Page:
joe is the primary. The primary can be a user name, as shown here, or a service, such as nfs. The primary can also be the word host, which signifies that this principal is a service principal that is set up to provide various network services, ftp, rcp, rlogin, and so on.
admin is the instance. An instance is optional in the case of user principals, but it is required for service principals. For example, if the user joe sometimes acts as a system administrator, he can use joe/admin to distinguish himself from his usual user identity. Likewise, if joe has accounts on two different hosts, he can use two principal names with different instances, for example, joe/denver.example.com and joe/boston.example.com. Notice that the Kerberos service treats joe and joe/admin as two completely different principals.
In the case of a service principal, the instance is the fully qualified host name. bigmachine.eng.example.com is an example of such an instance. The primary/instance for this example might be ftp/bigmachine.eng.example.com or host/bigmachine.eng.example.com.
ENG.EXAMPLE.COM is the Kerberos realm. Realms are discussed in Kerberos Realms.
The following are all valid principal names:
A realm is a logical network, similar to a domain, that defines a group of systems under the same master KDC. Figure 21-3 shows how realms can relate to one another. Some realms are hierarchical, where one realm is a superset of the other realm. Otherwise, the realms are nonhierarchical (or “direct”) and the mapping between the two realms must be defined. A feature of the Kerberos service is that it permits authentication across realms. Each realm only needs to have a principal entry for the other realm in its KDC. This Kerberos feature is called cross-realm authentication.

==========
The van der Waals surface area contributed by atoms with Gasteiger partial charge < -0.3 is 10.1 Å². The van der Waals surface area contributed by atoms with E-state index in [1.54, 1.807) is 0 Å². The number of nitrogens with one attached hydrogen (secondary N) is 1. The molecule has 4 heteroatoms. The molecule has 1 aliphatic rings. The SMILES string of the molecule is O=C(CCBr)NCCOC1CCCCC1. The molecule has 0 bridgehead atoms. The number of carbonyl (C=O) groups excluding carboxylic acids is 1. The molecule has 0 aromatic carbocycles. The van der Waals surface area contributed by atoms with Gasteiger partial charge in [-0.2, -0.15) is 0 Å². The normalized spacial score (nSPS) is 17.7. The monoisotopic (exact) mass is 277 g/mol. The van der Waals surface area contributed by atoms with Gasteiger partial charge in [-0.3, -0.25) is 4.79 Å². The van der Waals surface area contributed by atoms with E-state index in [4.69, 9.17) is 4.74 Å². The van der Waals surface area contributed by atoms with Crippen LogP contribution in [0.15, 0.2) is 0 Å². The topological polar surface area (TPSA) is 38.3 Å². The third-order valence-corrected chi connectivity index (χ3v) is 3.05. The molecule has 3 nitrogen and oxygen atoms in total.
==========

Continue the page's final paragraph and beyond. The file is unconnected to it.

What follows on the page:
Figure 21-3 Kerberos Realms
Each realm must include a server that maintains the master copy of the principal database. This server is called the master KDC server. Additionally, each realm should contain at least one slave KDC server, which contains duplicate copies of the principal database. Both the master KDC server and the slave KDC server create tickets that are used to establish authentication.
The realm can also include a Kerberos application server. This server provides access to Kerberized services (such as ftp, telnet, rsh and NFS). If you have installed SEAM 1.0 or 1.0.1, the realm might include a Kerberos network application server, but this software was not included with these releases.
Figure 21-4 A Typical Kerberos Realm